The Dish on Dining
Some of the newest eats we can’t wait to sink our teeth into.
A 13-foot Buddha, Versailles-like crystal chandelier, traditional Japanese masks and jewel-box gilt details all in a former church should not make for a coherent dining experience, but somehow they do at Agura—the first US restaurant for Japanese restaurateur Yasumasa Kawabata. The Japanese-French fusion menu features some spectacular sushi arrangements, like the ornate Agura platter with five different types of fish wrapped in cucumber and garnished with flying fish roe. Eclectic entrees include curried lamb chops with couscousand luscious pan-fried halibut in Madeira sauce. Skip your usual glass of vino in favor of a hardto- find sake. We recommend the award-winning Tamagawa or a specialty cocktail like the Manhattan made with plum wine. A highbacked chair in the dining room or a stool at the sushi bar is ideal seating, but the large patio is also prime territory. Better yet, invitea few friends along and book one of the screened-off private rooms. Just be sure to remove your shoes before stepping inside. 514 N. La Cienega Blvd., West Hollywood, 310-289-1940; aguradining.com —ERIC ROSEN
Expect the unexpected at one of the newest additions to Downtown’s burgeoning dining scene, The Gorbals. Situated in the historic Alexandria Hotel, the restaurant is the brainchild of Bravo’s Top Chef season-two winner Ilan Hall. Inside this industrial, modern space (think clean walls, stainless steel bar tops and hip-hop music on the sound system), snag a seat at the long, oak communal table or the most coveted spot of all—a stool at the bar facing the bustling open kitchen.
Hall’s worldly travels and ancestry inspire the eclectic menu (his mother is Israeli and his father Scottish; the restaurant is named for the neighborhood in Glasgowwhere his father grew up). Hall’s creativity impresses with offbeat items such as bacon-wrapped matzoh balls, Manischewitz-braised pork-belly ribs with clapshot (mashed turnips and potatoes) and cremini mushroom soup with haggis meatballs. But Hall’s pièce de résistance is gribenes (fried chicken skin) with lettuce and tomato on rye. “Everybody loves crispy roast chicken, so why wouldn’t they like just the skin on a sandwich?” asks Hall. “For me [the menu is] all the best bits of everything.” 501 S. Spring St., Los Angeles, 213-488-3408; thegorbalsla.com —LESLEY MCKENZIE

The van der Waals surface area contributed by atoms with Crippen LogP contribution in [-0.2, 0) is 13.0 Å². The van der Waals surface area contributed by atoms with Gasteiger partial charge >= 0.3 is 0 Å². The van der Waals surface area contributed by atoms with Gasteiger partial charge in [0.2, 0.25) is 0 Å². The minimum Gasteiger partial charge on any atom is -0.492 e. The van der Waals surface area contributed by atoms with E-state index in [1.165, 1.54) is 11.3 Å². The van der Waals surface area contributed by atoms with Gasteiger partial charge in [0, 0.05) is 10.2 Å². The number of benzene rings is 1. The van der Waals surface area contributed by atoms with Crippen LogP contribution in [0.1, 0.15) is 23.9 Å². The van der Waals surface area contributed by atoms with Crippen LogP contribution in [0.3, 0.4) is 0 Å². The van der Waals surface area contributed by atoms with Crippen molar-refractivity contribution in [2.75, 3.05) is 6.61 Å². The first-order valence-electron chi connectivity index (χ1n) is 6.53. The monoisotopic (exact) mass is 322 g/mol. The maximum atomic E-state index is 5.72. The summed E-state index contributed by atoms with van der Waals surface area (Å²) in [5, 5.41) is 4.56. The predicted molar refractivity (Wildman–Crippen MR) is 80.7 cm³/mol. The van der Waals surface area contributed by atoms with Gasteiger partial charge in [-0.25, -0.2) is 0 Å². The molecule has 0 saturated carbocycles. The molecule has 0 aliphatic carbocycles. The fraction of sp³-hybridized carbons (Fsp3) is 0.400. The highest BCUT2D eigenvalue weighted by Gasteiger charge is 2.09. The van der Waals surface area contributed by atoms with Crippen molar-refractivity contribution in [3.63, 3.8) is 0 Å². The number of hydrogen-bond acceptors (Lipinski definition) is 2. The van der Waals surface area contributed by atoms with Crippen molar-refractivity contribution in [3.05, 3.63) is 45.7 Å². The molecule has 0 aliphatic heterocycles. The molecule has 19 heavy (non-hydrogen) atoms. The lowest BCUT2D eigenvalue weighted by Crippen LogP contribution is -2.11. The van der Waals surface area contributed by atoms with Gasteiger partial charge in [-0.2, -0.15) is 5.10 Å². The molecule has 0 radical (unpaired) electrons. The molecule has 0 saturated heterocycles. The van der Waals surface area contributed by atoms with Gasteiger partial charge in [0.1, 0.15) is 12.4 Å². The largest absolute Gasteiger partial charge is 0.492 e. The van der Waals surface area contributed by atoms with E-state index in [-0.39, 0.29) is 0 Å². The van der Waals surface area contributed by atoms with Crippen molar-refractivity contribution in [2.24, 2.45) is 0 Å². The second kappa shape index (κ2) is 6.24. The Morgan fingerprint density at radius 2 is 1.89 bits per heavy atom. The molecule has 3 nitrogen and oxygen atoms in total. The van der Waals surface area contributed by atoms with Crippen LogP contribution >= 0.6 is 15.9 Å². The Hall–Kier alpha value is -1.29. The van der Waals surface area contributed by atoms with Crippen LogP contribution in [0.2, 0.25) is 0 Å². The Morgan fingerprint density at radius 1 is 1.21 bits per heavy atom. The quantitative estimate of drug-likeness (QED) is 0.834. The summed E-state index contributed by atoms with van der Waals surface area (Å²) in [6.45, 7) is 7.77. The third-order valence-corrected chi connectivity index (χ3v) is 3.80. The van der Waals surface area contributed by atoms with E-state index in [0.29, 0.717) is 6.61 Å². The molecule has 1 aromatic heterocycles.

Bouchon in Beverly Hills
Los Angeles has its share of famous chefs—especially of the reality-TV variety—but it’s not every day a talent with seven Michelin stars makes his triumphant return, as Thomas Keller did this past November with the opening of Bouchon in Beverly Hills.
Widely considered one of the top chefs—if not the top chef—in the country, Keller hasn’t graced LA kitchens with his legendary culinary talent since working at Checkers Downtown in the 1990s. But now the Southern California native is finally back with the third location of Bouchon (the other twoare in Yountville and Las Vegas), a French bistro with traditional design touches like a pewter bar, mosaic floors, pastel murals and brass fixtures shedding a “La Vie En Rose” pink tint on the enormous dining room.
PHOTOGRAPHS BY KAHIKI RUBINO (AGURA); JOE SCHMELZER (THE GORBALS), ALEX J. BERLINER © BERLINER STUDIO/BEIMAGES (BOUCHON INTERIOR); ROBERT OLDING (ROAST CHICKEN)